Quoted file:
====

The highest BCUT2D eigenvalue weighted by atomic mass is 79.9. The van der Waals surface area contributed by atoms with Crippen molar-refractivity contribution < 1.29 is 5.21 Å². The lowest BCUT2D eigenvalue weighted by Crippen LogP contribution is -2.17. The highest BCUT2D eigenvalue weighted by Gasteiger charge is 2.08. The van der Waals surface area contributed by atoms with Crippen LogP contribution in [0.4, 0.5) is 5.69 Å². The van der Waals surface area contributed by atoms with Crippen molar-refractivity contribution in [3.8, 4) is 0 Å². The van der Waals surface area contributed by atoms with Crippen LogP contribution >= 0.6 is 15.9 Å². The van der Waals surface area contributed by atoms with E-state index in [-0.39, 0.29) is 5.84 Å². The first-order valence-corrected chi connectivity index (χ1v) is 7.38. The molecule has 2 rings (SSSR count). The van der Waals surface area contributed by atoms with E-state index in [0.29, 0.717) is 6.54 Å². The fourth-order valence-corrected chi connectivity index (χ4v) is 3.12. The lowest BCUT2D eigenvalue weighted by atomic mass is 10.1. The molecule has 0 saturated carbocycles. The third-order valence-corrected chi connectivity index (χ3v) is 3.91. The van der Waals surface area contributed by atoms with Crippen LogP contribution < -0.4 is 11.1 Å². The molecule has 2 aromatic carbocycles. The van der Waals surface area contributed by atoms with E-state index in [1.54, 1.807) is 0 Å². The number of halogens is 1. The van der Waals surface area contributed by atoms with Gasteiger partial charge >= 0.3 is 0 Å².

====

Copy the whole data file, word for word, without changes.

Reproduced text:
The highest BCUT2D eigenvalue weighted by atomic mass is 79.9. The van der Waals surface area contributed by atoms with Crippen molar-refractivity contribution < 1.29 is 5.21 Å². The lowest BCUT2D eigenvalue weighted by Crippen LogP contribution is -2.17. The highest BCUT2D eigenvalue weighted by Gasteiger charge is 2.08. The van der Waals surface area contributed by atoms with Crippen LogP contribution in [0.4, 0.5) is 5.69 Å². The van der Waals surface area contributed by atoms with Crippen molar-refractivity contribution in [3.8, 4) is 0 Å². The van der Waals surface area contributed by atoms with Crippen LogP contribution >= 0.6 is 15.9 Å². The van der Waals surface area contributed by atoms with E-state index in [-0.39, 0.29) is 5.84 Å². The first-order valence-corrected chi connectivity index (χ1v) is 7.38. The molecule has 2 rings (SSSR count). The van der Waals surface area contributed by atoms with E-state index in [0.29, 0.717) is 6.54 Å². The fourth-order valence-corrected chi connectivity index (χ4v) is 3.12. The lowest BCUT2D eigenvalue weighted by atomic mass is 10.1. The molecule has 0 saturated carbocycles. The third-order valence-corrected chi connectivity index (χ3v) is 3.91. The van der Waals surface area contributed by atoms with Crippen LogP contribution < -0.4 is 11.1 Å². The molecule has 2 aromatic carbocycles. The van der Waals surface area contributed by atoms with E-state index in [1.54, 1.807) is 0 Å². The number of halogens is 1. The van der Waals surface area contributed by atoms with Gasteiger partial charge >= 0.3 is 0 Å².